My weekly opinions, observations and rants about some Canadian baseball stories:
In a perfect world, nice guy John Olerud would be the first player elected to the National Baseball Hall of Fame with a Toronto Blue Jays cap on his plaque. Unfortunately, it’s not a perfect world and despite a .295 career batting average, .398 on-base percentage and 2,239 hits, Olerud is unlikely to garner enough support (needs to be named on five per cent of baseball writers’ ballots) to stay on the ballot past this year.
Is ex-Jay Roberto Alomar a Hall of Famer? Yes. Do I feel good about him being elected after everything that has come out about him in 2010? No. Will he be elected this year? Probably.
It has been well documented that this is Maple Ridge, B.C. native Larry Walker’s first year on the Hall of Fame ballot. Unlike Olerud, Walker is likely to land more than five per cent of the vote and return to the ballot next year, but he will fall far short of the 75 per cent required for enshrinement. Will he ever receive enough votes to be elected? That’s a good question, but in my opinion, if Andre Dawson, Jim Rice and Tony Perez are Hall of Famers, so is Larry Walker.
MLB.com reported that the Toronto Blue Jays have expressed an interest in 1B/DH Lance Berkman. Hopefully, Alex Anthopoulos doesn’t think of Berkman as his club’s starting first baseman in 2011. Berkman is below average defensively and has patented a slow, lumbering swing that’s only going to get slower with age.
The good news is that the Jays have expressed an interest in Toronto-born reliever Jesse Crain. The bad news is – according to Peter Gammons – eight other teams are interested as well. Crain might be the most sought-after reliever on the free agent market, which means that a team will likely have to overpay for his services. Jays GM Alex Anthopoulos is unlikely to do this.
My fingers are crossed for Toronto Sun baseball writer Bob Elliott who’s a finalist for the J.G. Taylor Spink Award. The National Baseball Hall of Fame hands out this award for meritorious contributions to baseball writing. Nobody does more for baseball in Canada than Elliott. I consider his book – The Northern Game – the bible of Canadian baseball literature. He’s also a good man who has generously supported me in my career. The winner will be announced December 6.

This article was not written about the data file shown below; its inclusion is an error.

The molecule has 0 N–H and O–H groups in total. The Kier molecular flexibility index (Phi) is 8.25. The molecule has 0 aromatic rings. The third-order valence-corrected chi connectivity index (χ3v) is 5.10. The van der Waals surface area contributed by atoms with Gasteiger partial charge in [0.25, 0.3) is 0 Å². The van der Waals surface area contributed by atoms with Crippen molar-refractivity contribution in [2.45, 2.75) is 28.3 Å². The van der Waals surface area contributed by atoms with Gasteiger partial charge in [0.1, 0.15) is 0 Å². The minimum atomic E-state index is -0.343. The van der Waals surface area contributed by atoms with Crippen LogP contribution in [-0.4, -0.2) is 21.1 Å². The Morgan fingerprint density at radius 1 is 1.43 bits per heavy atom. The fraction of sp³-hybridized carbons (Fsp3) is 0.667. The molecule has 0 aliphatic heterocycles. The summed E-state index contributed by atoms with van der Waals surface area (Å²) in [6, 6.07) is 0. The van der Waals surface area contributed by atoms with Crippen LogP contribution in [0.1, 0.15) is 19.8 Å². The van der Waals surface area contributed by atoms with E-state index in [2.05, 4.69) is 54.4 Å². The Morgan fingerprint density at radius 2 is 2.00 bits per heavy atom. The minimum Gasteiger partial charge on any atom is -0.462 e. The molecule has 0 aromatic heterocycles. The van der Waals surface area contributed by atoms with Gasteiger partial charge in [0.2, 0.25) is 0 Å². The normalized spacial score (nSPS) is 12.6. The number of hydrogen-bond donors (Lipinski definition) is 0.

I was sad to hear that former Blue Jays pitcher Tom Underwood passed away from pancreatic cancer on November 22 at age 56. The versatile left-hander was 9-16 with a tidy 3.69 era for an abysmal Jays club in 1979. He also toed the rubber for the Jays in 1978.
Walker is just short of many of the traditional unwritten milestones that tend to define Hall-of-Famers, but two things need to be noted: (1) Walker played hurt as much as anybody, but still spent considerable time on the DL. His numbers, if pro-rated to being even “average healthy” easily take him over 400 HRs and 3,000 hits; (2) Walker did it cleanly. I have absolute knowledge of this fact. His numbers were achieved during the steroid era, and it is unfair to compare him to some of the players with bigger numbers who, shall we say, cut some corners. I know being a great teammate doesn’t really tip the scales in this vote, but if there was a Hall of Fame for nice guys, Walker would be a unanimous selection. First ballot for Larry all the way!
I’m with you, Tom. Walker would be on my first ballot too. Thanks for the comment.
I agree with Tom, but I don’t think enough of the voters look that way. They look at numbers and that should change as the guys like McGwire, Sosa, Bonds, Palmerio, Gonzalez all put up better numbers but were aided with performance enhancers. Hopefully this will help Larry and others such as Fred McGriff! If McGriff had hit 7 more HR’s for 500 in his career people would call him a HOF’er, but he hit 493 clean HR’s!
I think Walker will get in, but if they keep looking at numbers and numbers only it will take 10-15yrs!
Guys like Olerud, Joe Carter, Tony Fernandez might not be HOF’ers, but sure do deserve to get more than 5% of the vote to stay on the ballot!
Berkman would be a great clubhouse leader, pinchhitter, parttime DH and cheap!
Sorry to hear about Tom Underwood.
I think McGriff is overdue to be inducted. I had no idea Olerud’s OBP was .398 until I looked it up. Not bad for one of the slowest guys in baseball history. Thanks for the comment.
Alomar is definitely a Hall of Fame player. He played for quite a few teams, but I think his best years were with Cleveland. Kevin, are you worried he might go in as a Blue Jay? He had a few bizarre incidents during his career, but his retirement has been even stranger.
Excellent research, and a nice balance of information, as usual.
Thanks for the comment. If Alomar gets inducted, it’s almost certain that he will have a Jays cap on his plaque. He won two World Series with them. In light of what has come out in the past year about Alomar, I don’t feel particularly good about him as a person, but strictly statistically, he is definitely a Hall of Famer.